Database Security Best Practices Aug 27,2013
Over the past few years, a number of online tools have made it practically easy for anyone to quickly set up data-driven websites. The ease in accessibility, however, does not translate to security.
Databases are often times the prime targets of cybercriminals because they hold valuable information (such as credit card information) that can be converted to easy money.
Database security is definitely an extremely in-depth topic that could never be covered in the course of one article; however there are a number of best practices that can help even the smallest of businesses secure their databases enough to prevent data theft, intellectual property breach and misuse of confidential and sensitive company information.
Best Practice #1: Separate the Database and Web Servers
While most databases are embedded in most web software, this makes access to data all too easy for an attacker to access. As soon as they crack the administrator account for the web server, the data is readily available to them. As such, databases must be extra protected and should reside on a separate database server located behind a firewall. While this makes for a more complicated setup, the security benefits are well worth the effort.
Best Practice #2: Encrypt Stored Files
The stored files of a web application often contain information about the databases the software needs to connect to. This information, if stored in plain text like many default installations do, provide the keys an attacker needs to access sensitive data. There is definitely great benefit in encrypting stored files. In so doing, you prevent attackers from tracking the ultimate source of data.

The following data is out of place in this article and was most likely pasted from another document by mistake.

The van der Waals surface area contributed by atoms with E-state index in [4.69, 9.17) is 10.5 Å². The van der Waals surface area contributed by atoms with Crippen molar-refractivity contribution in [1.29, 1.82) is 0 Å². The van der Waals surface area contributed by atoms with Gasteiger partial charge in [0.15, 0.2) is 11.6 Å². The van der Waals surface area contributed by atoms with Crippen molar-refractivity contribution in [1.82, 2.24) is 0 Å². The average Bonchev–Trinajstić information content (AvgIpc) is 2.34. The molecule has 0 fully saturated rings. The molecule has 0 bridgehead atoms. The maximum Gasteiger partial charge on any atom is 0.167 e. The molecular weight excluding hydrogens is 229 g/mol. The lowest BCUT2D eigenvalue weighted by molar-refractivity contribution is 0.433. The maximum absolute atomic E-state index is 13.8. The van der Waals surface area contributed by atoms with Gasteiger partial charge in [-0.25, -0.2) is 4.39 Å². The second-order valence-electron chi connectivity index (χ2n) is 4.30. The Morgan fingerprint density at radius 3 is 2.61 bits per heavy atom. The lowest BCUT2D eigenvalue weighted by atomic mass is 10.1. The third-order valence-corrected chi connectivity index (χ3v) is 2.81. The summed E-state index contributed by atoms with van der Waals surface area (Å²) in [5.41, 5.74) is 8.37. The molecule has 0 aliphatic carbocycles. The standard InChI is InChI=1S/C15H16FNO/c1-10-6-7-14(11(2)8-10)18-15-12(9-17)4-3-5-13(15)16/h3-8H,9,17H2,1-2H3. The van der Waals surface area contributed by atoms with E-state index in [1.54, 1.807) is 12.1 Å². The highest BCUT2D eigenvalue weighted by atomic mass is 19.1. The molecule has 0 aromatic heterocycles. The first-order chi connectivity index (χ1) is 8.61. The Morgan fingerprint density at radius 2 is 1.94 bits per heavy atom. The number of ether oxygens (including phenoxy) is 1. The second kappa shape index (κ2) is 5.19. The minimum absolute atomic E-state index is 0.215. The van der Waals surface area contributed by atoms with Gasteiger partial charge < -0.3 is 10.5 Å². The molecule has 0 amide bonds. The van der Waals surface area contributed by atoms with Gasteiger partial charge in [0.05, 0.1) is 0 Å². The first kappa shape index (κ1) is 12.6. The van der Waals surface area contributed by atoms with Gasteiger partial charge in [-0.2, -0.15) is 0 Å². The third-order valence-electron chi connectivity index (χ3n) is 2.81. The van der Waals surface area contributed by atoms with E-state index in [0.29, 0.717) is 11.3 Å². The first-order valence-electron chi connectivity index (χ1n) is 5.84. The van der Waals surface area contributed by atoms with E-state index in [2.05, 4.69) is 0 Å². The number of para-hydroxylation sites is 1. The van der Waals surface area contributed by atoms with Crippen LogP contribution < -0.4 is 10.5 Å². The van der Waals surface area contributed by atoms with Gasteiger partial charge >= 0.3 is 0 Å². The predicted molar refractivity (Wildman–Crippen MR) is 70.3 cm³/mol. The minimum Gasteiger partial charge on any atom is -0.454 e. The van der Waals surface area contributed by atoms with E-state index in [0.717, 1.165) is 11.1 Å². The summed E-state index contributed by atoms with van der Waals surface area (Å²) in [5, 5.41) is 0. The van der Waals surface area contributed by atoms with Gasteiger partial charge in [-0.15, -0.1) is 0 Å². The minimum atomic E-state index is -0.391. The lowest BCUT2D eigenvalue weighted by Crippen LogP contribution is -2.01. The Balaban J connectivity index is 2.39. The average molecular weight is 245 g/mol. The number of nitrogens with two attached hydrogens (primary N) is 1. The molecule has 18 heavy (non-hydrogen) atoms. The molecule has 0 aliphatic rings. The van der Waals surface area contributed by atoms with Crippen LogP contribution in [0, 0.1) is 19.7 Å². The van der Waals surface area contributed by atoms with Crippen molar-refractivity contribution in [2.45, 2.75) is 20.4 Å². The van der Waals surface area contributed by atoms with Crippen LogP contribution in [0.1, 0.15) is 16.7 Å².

Best Practice #3: Encrypt Your Backups
Not all data theft happens as a result of an outside attack. While this assumes mistrust among the organization’s employees, companies who have this basic presumption are always better safe than sorry.
Best Practice #4: Use Web Application Firewalls
In addition to protecting your web site against cross-site scripting vulnerabilities and vandalism, a good application firewall is helpful in thwarting SQL injection attacks as well. By preventing the injection of SQL queries by an attacker, the firewall can help keep sensitive information stored in the database away from prying eyes.
Best Practice #5: Keep Patches Current
Web sites that are rich with third-party applications, widgets, components and various other plug-ins and add-ons automatically become easy targets of vandalism and data theft. As such, it always helps to keep patches current.
Best Practice #6: Don't Use a Shared Server
If your database holds sensitive information, it always helps to have a separate server. While it may be easier, and cheaper, to host your site with a hosting provider, this is generally unsafe as you are placing the security of your information in the hands of a third-party provider.
Best Practice #7: Enable Security Controls
While most databases nowadays will enable security controls by default, it is always a good pre-emptive measure to enable security controls yourself. It also helps to have back-up security controls installed.